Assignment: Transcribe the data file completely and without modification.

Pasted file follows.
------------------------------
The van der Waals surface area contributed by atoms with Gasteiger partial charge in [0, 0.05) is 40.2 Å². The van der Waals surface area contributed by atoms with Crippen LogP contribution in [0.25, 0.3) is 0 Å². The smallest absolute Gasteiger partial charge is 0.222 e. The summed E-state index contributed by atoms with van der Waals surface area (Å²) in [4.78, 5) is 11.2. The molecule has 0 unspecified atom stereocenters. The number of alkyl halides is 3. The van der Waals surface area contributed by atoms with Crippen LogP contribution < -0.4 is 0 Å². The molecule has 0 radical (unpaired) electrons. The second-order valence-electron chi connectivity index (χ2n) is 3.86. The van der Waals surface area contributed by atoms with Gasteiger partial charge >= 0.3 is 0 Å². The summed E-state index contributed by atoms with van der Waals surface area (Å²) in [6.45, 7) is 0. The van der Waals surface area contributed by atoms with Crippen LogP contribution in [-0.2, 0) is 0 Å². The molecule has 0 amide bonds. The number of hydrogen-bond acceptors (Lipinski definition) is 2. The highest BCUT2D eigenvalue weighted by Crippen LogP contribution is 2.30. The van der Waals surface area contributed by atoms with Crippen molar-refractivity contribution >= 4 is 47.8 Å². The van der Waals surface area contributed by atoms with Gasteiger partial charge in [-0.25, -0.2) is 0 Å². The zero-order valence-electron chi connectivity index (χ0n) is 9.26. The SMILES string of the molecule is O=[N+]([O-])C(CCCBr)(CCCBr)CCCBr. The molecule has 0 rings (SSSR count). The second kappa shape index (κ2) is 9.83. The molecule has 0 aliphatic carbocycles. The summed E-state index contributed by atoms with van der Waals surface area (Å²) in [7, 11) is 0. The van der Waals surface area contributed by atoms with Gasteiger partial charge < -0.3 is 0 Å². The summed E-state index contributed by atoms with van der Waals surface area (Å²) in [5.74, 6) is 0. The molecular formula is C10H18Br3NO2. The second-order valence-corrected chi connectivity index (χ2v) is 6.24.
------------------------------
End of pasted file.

The van der Waals surface area contributed by atoms with Gasteiger partial charge in [0, 0.05) is 40.2 Å². The van der Waals surface area contributed by atoms with Crippen LogP contribution in [0.25, 0.3) is 0 Å². The smallest absolute Gasteiger partial charge is 0.222 e. The summed E-state index contributed by atoms with van der Waals surface area (Å²) in [4.78, 5) is 11.2. The molecule has 0 unspecified atom stereocenters. The number of alkyl halides is 3. The van der Waals surface area contributed by atoms with Crippen LogP contribution < -0.4 is 0 Å². The molecule has 0 radical (unpaired) electrons. The second-order valence-electron chi connectivity index (χ2n) is 3.86. The van der Waals surface area contributed by atoms with Gasteiger partial charge >= 0.3 is 0 Å². The summed E-state index contributed by atoms with van der Waals surface area (Å²) in [6.45, 7) is 0. The van der Waals surface area contributed by atoms with Crippen LogP contribution in [-0.2, 0) is 0 Å². The molecule has 0 amide bonds. The number of hydrogen-bond acceptors (Lipinski definition) is 2. The highest BCUT2D eigenvalue weighted by Crippen LogP contribution is 2.30. The van der Waals surface area contributed by atoms with Crippen molar-refractivity contribution >= 4 is 47.8 Å². The van der Waals surface area contributed by atoms with Gasteiger partial charge in [-0.25, -0.2) is 0 Å². The zero-order valence-electron chi connectivity index (χ0n) is 9.26. The SMILES string of the molecule is O=[N+]([O-])C(CCCBr)(CCCBr)CCCBr. The molecule has 0 rings (SSSR count). The second kappa shape index (κ2) is 9.83. The molecule has 0 aliphatic carbocycles. The summed E-state index contributed by atoms with van der Waals surface area (Å²) in [7, 11) is 0. The van der Waals surface area contributed by atoms with Gasteiger partial charge < -0.3 is 0 Å². The summed E-state index contributed by atoms with van der Waals surface area (Å²) in [5.74, 6) is 0. The molecular formula is C10H18Br3NO2. The second-order valence-corrected chi connectivity index (χ2v) is 6.24.